High School CTS: 3D-Printed Bone Replacements

The high school-level “project” courses are ones that exist within the curriculum to add flexibility to the CTS courses to allow for additional projects of interest that aren’t already present within the curriculum. I designed a DES2190 course (intermediate-level design) where students have to design and print bones and bone segments with the intent of surgical bone-replacement. Very few schools in the world would have the necessary technology to design implant-worthy 3D prints of course, so the focus of this course is the design and printing of the bones rather than the use of them as actual medical tools.

The full Word document with curriculum connections and activity design can be downloaded right here for you to access and modify as needed: High School CTS: Bone Replacements

You can also find the activity and the models that I built here on Thingiverse.

Real-Life Connections: The concept here is that 3D printers are already being used in the medical profession for many purposes, so getting high school students who are interested in medical technologies as a career path some experience with 3D design and printers could be a fantastic career-connection.

Here’s a link to the article that was the inspiration for this course: 3D Printed Bone Transplants

Bones aren’t the only things being printed to replace human tissue either. Many organs, both external and internal are able to be printed with various plastics and even stem cells. The process for this is quite different than what happens with a “traditional” 3D printer, but the ideas are the same.

Design Programs: This course would require the use of more advanced mesh-modeling programs such as Blender or ZBrush. I would also encourage my students to give 123D Catch a shot, although I’ve had limited success with it myself. Beginner-level programs such as 123D Design and 3D Slash would not be appropriate here. Similarly-advanced computers would also be required, as some models may require much more processing power as the number of faces of the model increase.

Results: The very first part of the course I designed so that the students themselves have to go do internet research on the processes of 3D printing and bone transplants in medicine. One of the things that they should find is that bone replacements don’t always need to match the original bones exactly, but this depends at least partially on which bones are being replaced and the muscles, tendons, and other tissues that are attached to them. Some replacements, as seen below, do not look like the original bones at all.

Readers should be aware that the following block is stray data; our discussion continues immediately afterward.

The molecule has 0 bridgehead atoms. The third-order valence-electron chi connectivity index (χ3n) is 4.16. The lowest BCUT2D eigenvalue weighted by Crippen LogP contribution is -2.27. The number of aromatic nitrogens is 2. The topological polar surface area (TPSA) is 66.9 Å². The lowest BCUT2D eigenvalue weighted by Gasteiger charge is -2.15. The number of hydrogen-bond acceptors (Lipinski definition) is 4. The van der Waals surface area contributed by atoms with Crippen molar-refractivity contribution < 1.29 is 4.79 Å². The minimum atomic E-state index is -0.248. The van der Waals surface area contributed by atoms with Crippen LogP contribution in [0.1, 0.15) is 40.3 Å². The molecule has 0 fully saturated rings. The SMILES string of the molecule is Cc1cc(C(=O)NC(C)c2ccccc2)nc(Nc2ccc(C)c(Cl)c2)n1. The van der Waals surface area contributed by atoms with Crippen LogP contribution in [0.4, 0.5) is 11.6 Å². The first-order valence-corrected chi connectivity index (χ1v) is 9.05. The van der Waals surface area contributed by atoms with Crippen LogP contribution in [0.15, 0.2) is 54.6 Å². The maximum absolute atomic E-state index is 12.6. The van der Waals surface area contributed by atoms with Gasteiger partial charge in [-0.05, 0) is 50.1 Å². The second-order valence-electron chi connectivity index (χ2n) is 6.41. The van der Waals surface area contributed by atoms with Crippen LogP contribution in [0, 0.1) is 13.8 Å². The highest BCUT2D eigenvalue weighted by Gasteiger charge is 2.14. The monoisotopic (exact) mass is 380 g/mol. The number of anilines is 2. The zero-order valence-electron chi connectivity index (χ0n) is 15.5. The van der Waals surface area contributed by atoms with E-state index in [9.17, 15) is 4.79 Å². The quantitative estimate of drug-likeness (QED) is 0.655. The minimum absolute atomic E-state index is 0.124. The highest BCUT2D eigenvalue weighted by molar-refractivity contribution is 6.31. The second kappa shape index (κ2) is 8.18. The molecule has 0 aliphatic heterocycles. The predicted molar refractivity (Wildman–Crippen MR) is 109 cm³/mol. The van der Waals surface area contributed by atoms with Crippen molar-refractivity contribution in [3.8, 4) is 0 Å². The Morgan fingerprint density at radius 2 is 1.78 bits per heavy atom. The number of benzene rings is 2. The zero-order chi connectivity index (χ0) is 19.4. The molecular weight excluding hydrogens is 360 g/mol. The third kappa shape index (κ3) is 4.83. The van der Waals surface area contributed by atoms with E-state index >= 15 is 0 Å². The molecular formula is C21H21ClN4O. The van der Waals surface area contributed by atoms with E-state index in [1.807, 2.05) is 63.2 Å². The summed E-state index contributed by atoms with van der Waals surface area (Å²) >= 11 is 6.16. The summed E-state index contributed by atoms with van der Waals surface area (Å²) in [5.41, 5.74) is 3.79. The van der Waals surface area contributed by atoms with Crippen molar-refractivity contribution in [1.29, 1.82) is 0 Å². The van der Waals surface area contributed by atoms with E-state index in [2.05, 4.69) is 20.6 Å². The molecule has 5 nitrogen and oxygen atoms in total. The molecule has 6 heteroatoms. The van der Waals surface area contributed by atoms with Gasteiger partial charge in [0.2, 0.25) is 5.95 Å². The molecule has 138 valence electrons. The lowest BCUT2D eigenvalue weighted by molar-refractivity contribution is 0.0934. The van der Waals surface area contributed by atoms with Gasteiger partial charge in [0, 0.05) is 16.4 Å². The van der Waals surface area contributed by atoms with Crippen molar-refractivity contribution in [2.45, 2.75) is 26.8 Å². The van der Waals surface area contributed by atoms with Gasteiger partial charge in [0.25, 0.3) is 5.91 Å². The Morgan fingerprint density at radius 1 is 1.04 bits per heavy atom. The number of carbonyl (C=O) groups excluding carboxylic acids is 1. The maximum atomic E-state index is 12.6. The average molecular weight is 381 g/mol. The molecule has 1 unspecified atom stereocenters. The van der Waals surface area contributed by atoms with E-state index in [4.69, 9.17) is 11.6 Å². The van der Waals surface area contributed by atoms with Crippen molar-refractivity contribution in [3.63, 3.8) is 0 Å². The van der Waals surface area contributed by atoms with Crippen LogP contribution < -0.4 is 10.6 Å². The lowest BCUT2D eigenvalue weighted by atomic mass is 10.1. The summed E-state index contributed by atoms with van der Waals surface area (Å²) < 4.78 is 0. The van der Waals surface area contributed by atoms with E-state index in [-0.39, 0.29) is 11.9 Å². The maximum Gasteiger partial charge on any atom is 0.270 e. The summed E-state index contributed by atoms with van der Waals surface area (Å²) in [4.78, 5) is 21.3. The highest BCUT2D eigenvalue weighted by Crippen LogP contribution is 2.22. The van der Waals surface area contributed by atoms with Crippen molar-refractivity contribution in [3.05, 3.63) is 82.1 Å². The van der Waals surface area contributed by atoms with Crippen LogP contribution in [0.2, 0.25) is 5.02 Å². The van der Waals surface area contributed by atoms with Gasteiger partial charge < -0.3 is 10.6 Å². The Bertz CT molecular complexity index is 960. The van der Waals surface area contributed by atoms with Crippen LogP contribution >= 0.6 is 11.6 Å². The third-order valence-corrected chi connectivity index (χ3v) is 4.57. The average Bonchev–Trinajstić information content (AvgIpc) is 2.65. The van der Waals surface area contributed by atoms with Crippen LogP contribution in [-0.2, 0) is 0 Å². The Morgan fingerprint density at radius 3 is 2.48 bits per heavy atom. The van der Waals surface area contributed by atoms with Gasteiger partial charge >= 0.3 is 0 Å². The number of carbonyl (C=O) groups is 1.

As a result of this, not all of the replacements developed by the students in the course will look like “bones,” although as I will say again below, I recommend that at least one of the finished models be done in this fashion.

I used Blender to design the upper portion of a femur by taking photos of a model femur and using the sculpting features of Blender to shape and texture the model. By no means would I call this particular piece an exemplar, but I will keep working on the process to try and make a better final product as a demonstration.

Assessment: In the project document, I outline my grading criteria based on the reports the students research and write, as well as the models of the bones that they produce in relation to their references.

My Recommendations: There is a lot to talk about here. First off, it took me a while to figure out a “good” way to sculpt a bone as difficult as the top of the femur. In the end, I went with taking reference photos of a model at different angles and sculpting them in Blender. One of the problems that I encountered there was the difficulty in keeping exactly 90° angle differences in the reference photos’ perspectives. This led to some dissimilarities between the model and the reference image. Students may need to come up with a technical solution on the best way to get reference photos.

References are important here, so I would recommend making use of a full human skeleton model, which many biology departments will have access to. Having that physical reference will always be better than mere photos off the internet.

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The reason that I require my students to show progress pictures is because there are many skeletal models available online for free and for money, so to limit the possibility of plagiarism, having students document their work is useful.

Although my experience with ZBrush is limited, I would probably posit the theory that ZBrush would be better suited to the task of sculpting an organic-looking bone than Blender is.

I also tried many times to capture a good model of the reference bone using 123D Catch, although I have very limited success there, possibly because of the lighting I was using, but also possibly because it was a difficult shape to capture. I would encourage any and all of my students to try something similar though, or if not with 123D catch then with an alternative like ReconstructMe.

I would highly recommend that any teacher who wants to implement this course try their hand first at creating the models themselves to familiarize themselves with the programs being used, as well as the challenges your students will face. Their reflections in their final reports and the plans for their designs in their introductory reports will be much more meaningful to a teacher who has dealt with the same struggles and better feedback and scaffolding can be provided from that position of experience.

Overall, this will be a difficult course for the students. My recommendation is to have them work on different types of implant designs as well as to try them all from different approaches and software, not just sculpting them all in Blender (for example).